This realization leaves me in a conundrum because I must hop off the bandwagon of blame and address the matters of my own heart - the source, not the symptom. In this self-assertion, I discovered that I am a human being who struggles in my flesh. Not one who “used” to struggle but one who struggles in the here and now even as I am writing this blog. I struggle with scrolling through Instagram and thinking people are fake. I struggle with being fake (the filter just looks so much better). I struggle with impure motives and assigning motives to others in an attempt to hide behind my own faulty ones. I struggle with believing that God could really love me. I struggle with living under Grace and with extending that Grace.
Although I am admitting them to you now, this admittance is not my natural instinct, and perhaps that is why I avoided writing this post. You see, during these struggles lies an overwhelming desire to hide because who wants to admit those kinds of things about themselves? Yuck! The most comfortable and most convenient place to hide is often found in a small rectangular device. For but a fleeting moment, I may manage to feel the slightest bit better about myself as I pick your words and pictures apart. Maybe I even share them with my friends and laugh together at your expense (hypothetically, of course). However, if affirmation is what I am needing, then I will simply post a picture with a carefully thought-out caption. It may well be a stretch from reality, but the likes will make me feel better.
This coping method was designed by Satan himself to keep our hearts in a state of confusion. One that is so focused on ourselves that Jesus is many times reduced to a mere scripture posted in the caption of a photo which does not reflect Him at all. This tool that can spread the gospel to the ends of the earth has been highjacked. Satan knows our weaknesses; he knows that we long for acceptance, affection, and praise. He also knows how easily we become discontent, and so, with the simplest of distractions and misguided desires, we often settle for the fruit of man’s praise or the contentment in finding someone who is worse off than we are.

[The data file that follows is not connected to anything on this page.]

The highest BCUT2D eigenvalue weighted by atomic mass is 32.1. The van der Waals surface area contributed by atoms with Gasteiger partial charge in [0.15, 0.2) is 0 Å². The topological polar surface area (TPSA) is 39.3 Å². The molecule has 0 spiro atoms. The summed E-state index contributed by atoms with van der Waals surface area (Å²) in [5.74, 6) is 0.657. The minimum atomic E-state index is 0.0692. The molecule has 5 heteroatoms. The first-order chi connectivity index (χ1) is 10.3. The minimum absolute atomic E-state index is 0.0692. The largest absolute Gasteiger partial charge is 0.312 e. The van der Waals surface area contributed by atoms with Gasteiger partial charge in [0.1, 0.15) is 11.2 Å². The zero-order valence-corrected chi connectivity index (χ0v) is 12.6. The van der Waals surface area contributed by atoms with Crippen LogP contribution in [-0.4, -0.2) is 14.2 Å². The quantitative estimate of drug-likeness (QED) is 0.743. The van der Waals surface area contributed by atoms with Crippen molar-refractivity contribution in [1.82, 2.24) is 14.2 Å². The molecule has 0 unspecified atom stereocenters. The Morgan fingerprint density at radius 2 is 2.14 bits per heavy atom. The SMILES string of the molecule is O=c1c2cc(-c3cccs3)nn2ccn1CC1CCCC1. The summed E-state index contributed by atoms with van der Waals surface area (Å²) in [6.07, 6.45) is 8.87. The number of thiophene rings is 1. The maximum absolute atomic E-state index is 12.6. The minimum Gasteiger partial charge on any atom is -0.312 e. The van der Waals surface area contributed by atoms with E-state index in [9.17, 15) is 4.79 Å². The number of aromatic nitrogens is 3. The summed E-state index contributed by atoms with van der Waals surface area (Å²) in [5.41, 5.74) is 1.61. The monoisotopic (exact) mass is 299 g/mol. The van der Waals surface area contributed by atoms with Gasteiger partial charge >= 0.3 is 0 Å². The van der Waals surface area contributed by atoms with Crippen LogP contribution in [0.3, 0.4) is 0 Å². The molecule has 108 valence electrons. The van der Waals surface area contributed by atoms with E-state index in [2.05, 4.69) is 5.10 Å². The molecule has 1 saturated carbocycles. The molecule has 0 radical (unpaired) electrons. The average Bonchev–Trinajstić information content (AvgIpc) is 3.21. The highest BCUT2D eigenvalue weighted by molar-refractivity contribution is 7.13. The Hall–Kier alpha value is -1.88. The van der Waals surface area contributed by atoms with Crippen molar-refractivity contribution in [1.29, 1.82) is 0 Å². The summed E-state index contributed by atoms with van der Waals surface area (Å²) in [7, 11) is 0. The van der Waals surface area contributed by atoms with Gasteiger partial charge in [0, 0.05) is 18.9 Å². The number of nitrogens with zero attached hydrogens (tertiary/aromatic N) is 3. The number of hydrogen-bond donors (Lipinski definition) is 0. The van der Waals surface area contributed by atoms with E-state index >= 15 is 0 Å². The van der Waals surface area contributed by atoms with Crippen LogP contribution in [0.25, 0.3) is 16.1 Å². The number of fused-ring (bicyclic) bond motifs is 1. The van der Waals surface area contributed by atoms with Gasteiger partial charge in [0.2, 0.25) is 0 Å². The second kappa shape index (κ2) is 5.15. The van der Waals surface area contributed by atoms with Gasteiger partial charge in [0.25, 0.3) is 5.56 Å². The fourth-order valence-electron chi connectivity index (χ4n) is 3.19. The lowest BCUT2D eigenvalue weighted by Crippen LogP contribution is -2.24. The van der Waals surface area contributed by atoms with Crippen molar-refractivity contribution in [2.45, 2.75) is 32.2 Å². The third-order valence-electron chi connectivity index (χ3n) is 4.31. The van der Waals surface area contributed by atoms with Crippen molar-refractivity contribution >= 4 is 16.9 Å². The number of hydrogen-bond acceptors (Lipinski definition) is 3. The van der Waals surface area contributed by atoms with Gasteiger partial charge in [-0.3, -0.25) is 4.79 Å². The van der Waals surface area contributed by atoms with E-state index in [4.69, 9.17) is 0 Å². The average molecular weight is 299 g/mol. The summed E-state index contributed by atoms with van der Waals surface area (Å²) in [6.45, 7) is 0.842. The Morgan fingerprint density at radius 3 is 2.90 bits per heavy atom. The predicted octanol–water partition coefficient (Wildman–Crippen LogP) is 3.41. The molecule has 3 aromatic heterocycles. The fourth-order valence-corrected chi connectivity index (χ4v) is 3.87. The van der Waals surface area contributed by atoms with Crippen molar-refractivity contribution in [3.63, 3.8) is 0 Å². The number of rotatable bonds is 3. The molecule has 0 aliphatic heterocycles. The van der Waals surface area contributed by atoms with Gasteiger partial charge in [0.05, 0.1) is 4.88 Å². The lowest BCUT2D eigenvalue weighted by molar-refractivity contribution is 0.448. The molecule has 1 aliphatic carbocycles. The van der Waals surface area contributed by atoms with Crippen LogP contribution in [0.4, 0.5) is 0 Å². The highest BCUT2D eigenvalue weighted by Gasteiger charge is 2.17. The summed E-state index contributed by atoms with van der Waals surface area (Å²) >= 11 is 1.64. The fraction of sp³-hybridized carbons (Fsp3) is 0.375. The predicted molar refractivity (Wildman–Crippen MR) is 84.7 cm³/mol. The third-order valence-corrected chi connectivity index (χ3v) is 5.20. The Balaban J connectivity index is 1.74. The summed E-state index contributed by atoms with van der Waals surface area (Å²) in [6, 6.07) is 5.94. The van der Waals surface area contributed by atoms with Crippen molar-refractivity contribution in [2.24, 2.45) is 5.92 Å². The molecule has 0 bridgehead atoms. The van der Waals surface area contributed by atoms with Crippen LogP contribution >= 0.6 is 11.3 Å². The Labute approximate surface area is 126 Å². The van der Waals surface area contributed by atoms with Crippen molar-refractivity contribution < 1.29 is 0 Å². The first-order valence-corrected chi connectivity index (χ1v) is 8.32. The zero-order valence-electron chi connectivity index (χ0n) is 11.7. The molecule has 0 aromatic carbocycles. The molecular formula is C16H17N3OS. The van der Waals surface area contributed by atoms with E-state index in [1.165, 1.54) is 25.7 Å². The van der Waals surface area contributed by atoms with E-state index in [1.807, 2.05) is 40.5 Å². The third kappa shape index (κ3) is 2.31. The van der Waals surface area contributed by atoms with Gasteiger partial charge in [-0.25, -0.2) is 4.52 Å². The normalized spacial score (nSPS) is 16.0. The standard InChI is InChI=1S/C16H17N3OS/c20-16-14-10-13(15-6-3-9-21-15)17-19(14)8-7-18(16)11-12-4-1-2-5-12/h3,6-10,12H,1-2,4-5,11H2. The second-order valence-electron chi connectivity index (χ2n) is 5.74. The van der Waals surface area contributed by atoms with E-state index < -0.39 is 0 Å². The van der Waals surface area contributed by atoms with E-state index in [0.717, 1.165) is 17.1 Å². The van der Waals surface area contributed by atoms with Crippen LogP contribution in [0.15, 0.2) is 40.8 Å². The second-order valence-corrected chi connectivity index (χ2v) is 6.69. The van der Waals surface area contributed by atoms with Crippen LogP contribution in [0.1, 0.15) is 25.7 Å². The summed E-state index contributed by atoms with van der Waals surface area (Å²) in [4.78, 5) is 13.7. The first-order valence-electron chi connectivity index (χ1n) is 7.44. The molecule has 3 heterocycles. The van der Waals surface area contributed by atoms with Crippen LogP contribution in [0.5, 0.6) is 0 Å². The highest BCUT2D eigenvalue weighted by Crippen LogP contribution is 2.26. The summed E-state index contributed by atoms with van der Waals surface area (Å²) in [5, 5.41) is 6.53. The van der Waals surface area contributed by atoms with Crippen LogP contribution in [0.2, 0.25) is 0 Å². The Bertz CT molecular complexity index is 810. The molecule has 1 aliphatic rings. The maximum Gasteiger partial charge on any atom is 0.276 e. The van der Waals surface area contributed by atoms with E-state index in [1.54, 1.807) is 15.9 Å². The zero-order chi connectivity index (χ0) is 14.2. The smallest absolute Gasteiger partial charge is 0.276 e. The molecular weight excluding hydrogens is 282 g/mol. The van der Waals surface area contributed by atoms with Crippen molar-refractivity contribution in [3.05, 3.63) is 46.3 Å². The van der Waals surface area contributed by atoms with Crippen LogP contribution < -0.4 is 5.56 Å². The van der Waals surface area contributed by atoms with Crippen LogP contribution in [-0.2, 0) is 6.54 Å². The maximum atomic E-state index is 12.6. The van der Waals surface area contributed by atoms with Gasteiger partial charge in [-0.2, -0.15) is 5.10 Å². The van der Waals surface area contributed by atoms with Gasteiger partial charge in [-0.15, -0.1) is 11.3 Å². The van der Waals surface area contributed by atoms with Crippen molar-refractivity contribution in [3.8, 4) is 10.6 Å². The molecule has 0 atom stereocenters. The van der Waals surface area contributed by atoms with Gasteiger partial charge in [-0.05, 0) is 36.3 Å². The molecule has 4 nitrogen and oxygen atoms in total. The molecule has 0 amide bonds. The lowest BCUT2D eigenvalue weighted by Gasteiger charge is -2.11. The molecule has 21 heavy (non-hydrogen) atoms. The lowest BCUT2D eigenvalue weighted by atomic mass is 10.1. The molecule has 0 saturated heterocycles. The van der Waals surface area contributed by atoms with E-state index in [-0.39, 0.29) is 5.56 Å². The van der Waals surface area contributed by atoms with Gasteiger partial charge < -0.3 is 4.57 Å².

Is the answer to remove ourselves from social media? Is the answer to quit going to Target? (My husband would probably agree.) Is the solution to remove any and all people and places from our lives which could cause us to spiral down the path of comparison or cause us to portray ourselves in a less than accurate light? To that, I would say good luck. Perhaps you can find a comfy rock to hide under. Not to mention, as Christians, we have been commissioned to go into all the world (Mark 16:15), a world that is full of imperfections and temptations. How do we manage it all?
We manage it from our knees. The contentment we are seeking will not be found in what we choose to give up but rather in whom we choose to give it. It will not be found in the person we are pretending to be or the person we hope to be but only in the realization of who we actually are, a sinner in need of a savior. There is contentment found in understanding the depth of our depravity and then realizing that God never intended for us to hide behind it but wants to use us in spite of it. Even in the writing of this post, I feel a freedom. Yes, I hate the me who struggles with all of the seemingly petty, insignificant, middle school problems, but I love the me who, for this moment, does not feel the need to pretend that I don’t.
The only arrival place is to understand that there is no arrival place this side of heaven. In everything that God designed to be good, man will be tempted to distort. But even in the distortion, God will provide an established Truth that will unveil reality. Sometimes, this reality shows a side of ourselves that we do not want to see. Let yourself see it anyway. It is not through the lens of a perfect life that will draw people to Jesus but rather the confession of a broken one that is being pieced back together daily. A glimpse into this life, yes, because Jesus always grew a crowd among the broken.